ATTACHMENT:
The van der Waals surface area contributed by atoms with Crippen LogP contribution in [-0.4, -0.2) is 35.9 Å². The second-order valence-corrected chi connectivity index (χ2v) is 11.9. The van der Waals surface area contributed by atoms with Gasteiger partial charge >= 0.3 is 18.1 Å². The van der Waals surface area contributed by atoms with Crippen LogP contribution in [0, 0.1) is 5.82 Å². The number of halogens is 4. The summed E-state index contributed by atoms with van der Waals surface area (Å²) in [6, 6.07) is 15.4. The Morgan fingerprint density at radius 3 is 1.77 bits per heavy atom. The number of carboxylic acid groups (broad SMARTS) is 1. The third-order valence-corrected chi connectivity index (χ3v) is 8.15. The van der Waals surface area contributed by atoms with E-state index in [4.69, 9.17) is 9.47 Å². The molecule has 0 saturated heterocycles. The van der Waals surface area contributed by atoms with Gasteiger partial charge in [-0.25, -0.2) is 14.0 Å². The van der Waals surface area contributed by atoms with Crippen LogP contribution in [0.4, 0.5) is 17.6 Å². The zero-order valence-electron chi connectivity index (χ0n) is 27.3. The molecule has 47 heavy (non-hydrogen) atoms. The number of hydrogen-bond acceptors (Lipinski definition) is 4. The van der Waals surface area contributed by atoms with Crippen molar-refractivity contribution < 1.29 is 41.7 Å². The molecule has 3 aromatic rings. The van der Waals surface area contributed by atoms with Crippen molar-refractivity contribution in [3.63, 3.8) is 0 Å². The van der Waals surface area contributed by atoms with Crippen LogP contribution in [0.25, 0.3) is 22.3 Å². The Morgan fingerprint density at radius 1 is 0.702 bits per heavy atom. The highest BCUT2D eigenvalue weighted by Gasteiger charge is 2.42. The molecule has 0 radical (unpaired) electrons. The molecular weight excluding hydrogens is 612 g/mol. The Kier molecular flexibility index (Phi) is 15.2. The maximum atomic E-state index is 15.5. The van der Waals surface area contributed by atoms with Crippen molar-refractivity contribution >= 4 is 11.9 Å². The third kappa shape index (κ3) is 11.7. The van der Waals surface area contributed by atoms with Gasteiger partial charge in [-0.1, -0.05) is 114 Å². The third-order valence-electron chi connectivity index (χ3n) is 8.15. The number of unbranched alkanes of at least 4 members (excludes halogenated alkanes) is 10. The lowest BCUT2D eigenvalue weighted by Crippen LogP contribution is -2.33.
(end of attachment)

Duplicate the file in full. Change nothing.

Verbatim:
The van der Waals surface area contributed by atoms with Crippen LogP contribution in [-0.4, -0.2) is 35.9 Å². The second-order valence-corrected chi connectivity index (χ2v) is 11.9. The van der Waals surface area contributed by atoms with Gasteiger partial charge >= 0.3 is 18.1 Å². The van der Waals surface area contributed by atoms with Crippen LogP contribution in [0, 0.1) is 5.82 Å². The number of halogens is 4. The summed E-state index contributed by atoms with van der Waals surface area (Å²) in [6, 6.07) is 15.4. The Morgan fingerprint density at radius 3 is 1.77 bits per heavy atom. The number of carboxylic acid groups (broad SMARTS) is 1. The third-order valence-corrected chi connectivity index (χ3v) is 8.15. The van der Waals surface area contributed by atoms with E-state index in [4.69, 9.17) is 9.47 Å². The molecule has 0 saturated heterocycles. The van der Waals surface area contributed by atoms with Gasteiger partial charge in [-0.25, -0.2) is 14.0 Å². The van der Waals surface area contributed by atoms with Crippen LogP contribution in [0.4, 0.5) is 17.6 Å². The zero-order valence-electron chi connectivity index (χ0n) is 27.3. The molecule has 47 heavy (non-hydrogen) atoms. The number of hydrogen-bond acceptors (Lipinski definition) is 4. The van der Waals surface area contributed by atoms with Crippen molar-refractivity contribution < 1.29 is 41.7 Å². The molecule has 3 aromatic rings. The van der Waals surface area contributed by atoms with Crippen molar-refractivity contribution in [3.63, 3.8) is 0 Å². The van der Waals surface area contributed by atoms with Crippen LogP contribution in [0.25, 0.3) is 22.3 Å². The Morgan fingerprint density at radius 1 is 0.702 bits per heavy atom. The highest BCUT2D eigenvalue weighted by Gasteiger charge is 2.42. The molecule has 0 radical (unpaired) electrons. The molecular weight excluding hydrogens is 612 g/mol. The Kier molecular flexibility index (Phi) is 15.2. The maximum atomic E-state index is 15.5. The van der Waals surface area contributed by atoms with Crippen molar-refractivity contribution >= 4 is 11.9 Å². The third kappa shape index (κ3) is 11.7. The van der Waals surface area contributed by atoms with Gasteiger partial charge in [-0.1, -0.05) is 114 Å². The third-order valence-electron chi connectivity index (χ3n) is 8.15. The number of unbranched alkanes of at least 4 members (excludes halogenated alkanes) is 10. The lowest BCUT2D eigenvalue weighted by Crippen LogP contribution is -2.33.